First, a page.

Rocket for deep-space travel gets NASA green light


By Yitzchak Besser, The Space Reporter | July 04, 2014

Rocket for deep-space travel gets NASA green light

Space Launch System to carry astronauts to asteroids, the moon, and Mars.

Boeing Co. has finalized a $2.8 billion contract with NASA to build the world’s most powerful rocket, the company announced on Wednesday. It also stated that a critical design review of the rocket, known as the Space Launch System, had already been completed. NASA last ordered an assessment of this scale with the redoubtable Saturn V, which was used to carry astronauts to the moon.

At the heart of the Space Launch System’s mission is the goal of exploring and investigating near-Earth objects, such as asteroids, the moon, and Mars. If all goes according to plan, the rocket will take its maiden flight from Florida’s Cape Canaveral in 2017.

The rocket is a result of a 2010 decision by President Barack Obama to reassess the nation’s extra-planetary ambitions. He called for ending a manned moon mission known as Constellation in favor of future deep-space projects.

The Space Launch System’s reliance on integrating existing hardware into the overall design is one of the project’s more controversial features. Critics have panned the “Frankenstein rocket” for using technology that is not considered to be at the cutting edge of spacecraft design. The Space Frontier Foundation advocacy group characterized the project as being built from rotting congressional leftovers, and claimed that its budgetary ramifications would destroy the nation’s astronaut program. NASA estimates that the cost of building the rocket will be $6.8 billion in the fiscal years of 2014 through 2018.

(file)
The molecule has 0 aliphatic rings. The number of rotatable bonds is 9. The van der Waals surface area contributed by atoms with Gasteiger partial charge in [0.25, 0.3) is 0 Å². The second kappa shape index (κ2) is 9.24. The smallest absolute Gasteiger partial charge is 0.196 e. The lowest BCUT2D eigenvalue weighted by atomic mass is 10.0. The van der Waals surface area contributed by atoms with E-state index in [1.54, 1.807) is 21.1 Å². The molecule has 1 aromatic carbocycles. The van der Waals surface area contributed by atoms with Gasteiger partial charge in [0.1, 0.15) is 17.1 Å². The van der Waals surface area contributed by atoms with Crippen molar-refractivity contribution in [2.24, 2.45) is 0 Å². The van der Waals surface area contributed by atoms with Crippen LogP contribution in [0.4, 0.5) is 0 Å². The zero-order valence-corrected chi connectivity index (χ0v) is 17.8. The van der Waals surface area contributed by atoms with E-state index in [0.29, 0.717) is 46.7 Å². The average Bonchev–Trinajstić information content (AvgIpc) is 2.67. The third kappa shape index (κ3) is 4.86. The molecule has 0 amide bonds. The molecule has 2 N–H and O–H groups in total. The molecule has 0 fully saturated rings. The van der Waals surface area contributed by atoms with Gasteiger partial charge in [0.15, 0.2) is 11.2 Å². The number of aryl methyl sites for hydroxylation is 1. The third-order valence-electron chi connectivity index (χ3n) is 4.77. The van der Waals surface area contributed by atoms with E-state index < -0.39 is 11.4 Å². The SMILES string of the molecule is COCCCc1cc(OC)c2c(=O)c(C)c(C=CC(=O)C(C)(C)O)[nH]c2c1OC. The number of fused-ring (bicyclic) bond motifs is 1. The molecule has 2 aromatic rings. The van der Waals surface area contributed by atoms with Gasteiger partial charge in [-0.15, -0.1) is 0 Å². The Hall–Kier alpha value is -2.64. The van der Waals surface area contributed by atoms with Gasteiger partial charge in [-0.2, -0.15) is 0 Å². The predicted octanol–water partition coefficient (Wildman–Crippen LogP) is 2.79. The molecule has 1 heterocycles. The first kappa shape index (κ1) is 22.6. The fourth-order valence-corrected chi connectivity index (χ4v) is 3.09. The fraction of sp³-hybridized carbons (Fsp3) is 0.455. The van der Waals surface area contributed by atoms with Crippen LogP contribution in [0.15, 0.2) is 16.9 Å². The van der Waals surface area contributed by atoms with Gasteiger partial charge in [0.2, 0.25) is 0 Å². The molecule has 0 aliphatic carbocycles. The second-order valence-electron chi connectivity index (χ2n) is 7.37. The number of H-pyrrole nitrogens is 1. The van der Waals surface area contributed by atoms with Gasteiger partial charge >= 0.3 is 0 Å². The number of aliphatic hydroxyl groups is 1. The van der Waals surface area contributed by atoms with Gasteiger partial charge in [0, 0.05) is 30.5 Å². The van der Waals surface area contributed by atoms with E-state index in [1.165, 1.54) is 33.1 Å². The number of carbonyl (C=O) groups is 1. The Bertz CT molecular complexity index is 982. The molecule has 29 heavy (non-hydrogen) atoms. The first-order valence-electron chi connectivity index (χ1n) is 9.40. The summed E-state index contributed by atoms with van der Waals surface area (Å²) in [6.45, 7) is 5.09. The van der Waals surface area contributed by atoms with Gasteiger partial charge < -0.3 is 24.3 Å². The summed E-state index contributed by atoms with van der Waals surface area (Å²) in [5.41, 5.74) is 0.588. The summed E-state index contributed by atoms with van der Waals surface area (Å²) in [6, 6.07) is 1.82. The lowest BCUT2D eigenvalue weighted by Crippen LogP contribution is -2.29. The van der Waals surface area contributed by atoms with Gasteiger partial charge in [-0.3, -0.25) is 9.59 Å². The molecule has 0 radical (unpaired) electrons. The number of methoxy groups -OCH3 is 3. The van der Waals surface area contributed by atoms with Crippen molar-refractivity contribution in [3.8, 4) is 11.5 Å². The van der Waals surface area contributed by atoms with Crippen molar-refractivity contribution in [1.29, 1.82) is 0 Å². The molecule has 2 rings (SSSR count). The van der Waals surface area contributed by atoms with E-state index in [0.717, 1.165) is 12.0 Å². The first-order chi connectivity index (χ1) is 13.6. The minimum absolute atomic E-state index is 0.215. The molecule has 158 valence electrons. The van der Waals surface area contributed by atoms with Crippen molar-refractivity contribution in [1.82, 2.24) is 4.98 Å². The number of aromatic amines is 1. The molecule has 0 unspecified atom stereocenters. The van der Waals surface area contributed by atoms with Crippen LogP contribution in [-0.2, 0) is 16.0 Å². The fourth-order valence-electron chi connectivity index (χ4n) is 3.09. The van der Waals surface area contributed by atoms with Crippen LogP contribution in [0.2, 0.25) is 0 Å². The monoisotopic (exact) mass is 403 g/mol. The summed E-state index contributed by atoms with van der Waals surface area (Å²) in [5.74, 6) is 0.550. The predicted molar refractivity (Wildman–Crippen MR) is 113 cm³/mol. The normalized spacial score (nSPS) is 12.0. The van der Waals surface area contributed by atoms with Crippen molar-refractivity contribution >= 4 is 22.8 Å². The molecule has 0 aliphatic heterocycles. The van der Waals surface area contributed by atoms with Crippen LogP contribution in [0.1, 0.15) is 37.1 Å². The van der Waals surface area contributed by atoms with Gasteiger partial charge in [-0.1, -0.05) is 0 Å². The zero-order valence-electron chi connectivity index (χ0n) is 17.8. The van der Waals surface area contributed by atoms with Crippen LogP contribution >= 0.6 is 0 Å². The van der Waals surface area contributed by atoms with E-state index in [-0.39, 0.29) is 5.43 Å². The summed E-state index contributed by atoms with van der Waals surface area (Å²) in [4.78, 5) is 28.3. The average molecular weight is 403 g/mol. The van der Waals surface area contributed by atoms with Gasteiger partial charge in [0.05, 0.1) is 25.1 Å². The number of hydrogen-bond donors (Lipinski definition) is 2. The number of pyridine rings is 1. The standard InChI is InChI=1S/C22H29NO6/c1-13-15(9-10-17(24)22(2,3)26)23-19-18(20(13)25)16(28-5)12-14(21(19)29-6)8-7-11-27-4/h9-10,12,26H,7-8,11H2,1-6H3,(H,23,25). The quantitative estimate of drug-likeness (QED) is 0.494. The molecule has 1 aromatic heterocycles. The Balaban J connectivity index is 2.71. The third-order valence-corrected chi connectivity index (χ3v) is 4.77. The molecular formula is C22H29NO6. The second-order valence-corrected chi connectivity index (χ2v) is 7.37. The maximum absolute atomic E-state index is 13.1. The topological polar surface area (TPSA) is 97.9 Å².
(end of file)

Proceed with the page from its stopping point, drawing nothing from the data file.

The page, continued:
Boeing hailed the versatility of the Space Launch System, and stated that it can accomplish a range of missions, such as carrying astronauts to the Moon and Mars as well as distant asteroids.

Engineers are currently designing two versions of the rocket: one for hauling 154,000 pounds and another for hauling 286,000 pounds. Both versions call for the carrying of the capsule-shaped Orion spacecraft, which can house four astronauts on long-term missions. The planned 2017 mission will carry an empty Orion craft while a second mission in 2021 will have a team of NASA astronauts on board.


Have something to say? Let us know in the comments section or send an email to the author. You can share ideas for stories by contacting us here.

Comments